Imagine that you have recently immigrated to a new country, and you’re heading to the hospital to have your baby—the first in your family to be born in your new home. You’ve been dreaming of this day for nine months. After you deliver, you bond with your child, but you are eventually told to return home to rest and just come back to the hospital to breastfeed while nurses and doctors care for your child. You’re tired, you may be medicated, and with little space in the hospital and other children, you need to care for at home, this request makes sense at the time. You go home, get the rest you rightfully need and were told you deserved. You tell your family members about the new baby. You prepare for their homecoming. You are excited to see the newest addition to your family as you head back to the hospital to hold, feed, and hopefully bring home your beautiful baby.
However, when you return to see your child, you’re told that in the night, your child has died. Your baby didn’t seem unwell when you left. You have lots of questions, but feel at such a loss. You’re stricken with grief. You’re panicked. You can’t see the baby you held just hours before, and you’re sent home to grieve with little to no answers about how the healthy child you had just given birth to had suddenly gotten ill and passed away.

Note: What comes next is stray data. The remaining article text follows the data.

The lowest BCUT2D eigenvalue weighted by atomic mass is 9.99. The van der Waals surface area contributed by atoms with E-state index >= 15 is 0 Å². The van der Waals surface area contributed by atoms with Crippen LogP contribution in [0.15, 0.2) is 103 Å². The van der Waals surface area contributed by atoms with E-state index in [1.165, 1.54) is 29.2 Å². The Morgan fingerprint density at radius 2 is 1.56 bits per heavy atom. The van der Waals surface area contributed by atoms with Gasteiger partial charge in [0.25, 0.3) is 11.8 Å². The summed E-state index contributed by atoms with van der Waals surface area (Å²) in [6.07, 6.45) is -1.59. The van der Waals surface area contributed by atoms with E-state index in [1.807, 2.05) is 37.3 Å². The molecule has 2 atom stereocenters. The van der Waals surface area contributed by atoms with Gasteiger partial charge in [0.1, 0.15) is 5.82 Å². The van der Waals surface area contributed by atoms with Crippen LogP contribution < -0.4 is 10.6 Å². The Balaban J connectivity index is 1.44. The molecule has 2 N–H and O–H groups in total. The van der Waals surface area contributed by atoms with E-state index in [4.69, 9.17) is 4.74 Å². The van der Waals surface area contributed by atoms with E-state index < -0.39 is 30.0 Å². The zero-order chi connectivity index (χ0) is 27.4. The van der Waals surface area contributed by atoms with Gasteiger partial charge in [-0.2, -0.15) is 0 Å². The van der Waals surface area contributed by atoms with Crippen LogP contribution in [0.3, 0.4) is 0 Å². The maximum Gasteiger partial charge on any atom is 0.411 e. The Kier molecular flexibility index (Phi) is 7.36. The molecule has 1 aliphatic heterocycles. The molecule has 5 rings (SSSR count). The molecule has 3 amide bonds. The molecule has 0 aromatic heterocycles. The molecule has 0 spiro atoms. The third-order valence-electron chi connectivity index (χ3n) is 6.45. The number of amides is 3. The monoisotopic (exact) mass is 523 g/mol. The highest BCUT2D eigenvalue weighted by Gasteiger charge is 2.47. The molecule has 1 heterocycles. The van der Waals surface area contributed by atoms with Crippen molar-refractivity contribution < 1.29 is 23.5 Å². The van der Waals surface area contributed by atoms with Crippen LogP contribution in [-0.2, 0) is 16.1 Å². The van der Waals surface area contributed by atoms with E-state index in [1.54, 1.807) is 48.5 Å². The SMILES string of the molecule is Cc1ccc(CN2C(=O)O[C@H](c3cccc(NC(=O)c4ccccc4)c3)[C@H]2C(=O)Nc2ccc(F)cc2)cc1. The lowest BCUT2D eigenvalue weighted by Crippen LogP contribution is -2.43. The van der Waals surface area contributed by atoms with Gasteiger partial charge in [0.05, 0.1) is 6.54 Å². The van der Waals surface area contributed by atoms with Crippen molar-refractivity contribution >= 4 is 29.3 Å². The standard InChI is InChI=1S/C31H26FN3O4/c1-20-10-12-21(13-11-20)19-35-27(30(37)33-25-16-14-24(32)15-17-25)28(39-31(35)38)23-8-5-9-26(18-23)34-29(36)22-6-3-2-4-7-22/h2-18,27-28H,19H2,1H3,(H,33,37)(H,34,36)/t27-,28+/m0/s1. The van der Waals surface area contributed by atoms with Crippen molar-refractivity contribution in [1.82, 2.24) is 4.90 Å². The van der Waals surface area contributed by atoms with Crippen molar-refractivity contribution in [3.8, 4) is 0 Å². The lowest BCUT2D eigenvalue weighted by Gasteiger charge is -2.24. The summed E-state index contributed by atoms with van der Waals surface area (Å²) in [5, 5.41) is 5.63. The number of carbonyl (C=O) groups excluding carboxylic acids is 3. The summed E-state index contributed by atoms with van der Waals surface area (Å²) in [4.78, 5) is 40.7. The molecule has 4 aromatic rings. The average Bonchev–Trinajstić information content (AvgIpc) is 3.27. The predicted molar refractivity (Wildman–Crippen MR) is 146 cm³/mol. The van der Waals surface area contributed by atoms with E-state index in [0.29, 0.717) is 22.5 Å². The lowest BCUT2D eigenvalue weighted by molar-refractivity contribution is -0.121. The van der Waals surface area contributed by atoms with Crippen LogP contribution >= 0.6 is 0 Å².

Luckily, women in these situations weren’t silent.
The Yemenite Children Affair
Though these families had little recourse at the time, many women who gave birth to children between 1948 to 1952 in Israel passed on similar stories, which became known as the Yemenite Children Affair. At this time, babies and toddlers of immigrants (mainly Yemenite Jews) to Israel were allegedly stolen from their families and placed for adoption. The Times of Israel explains that they were taken from reputable public institutions such as hospitals and daycare centers, which is likely why so many children were taken, and it wasn’t uncovered right away—who would think people who worked for such places would steal children?
Though the number totals at around 1,000 children, it is estimated that the number of children that were taken from their families is actually higher. Some reports estimate up to nearly 5,000, and because of hidden records and lack of information in general from this time period, the number is likely never to be truly known.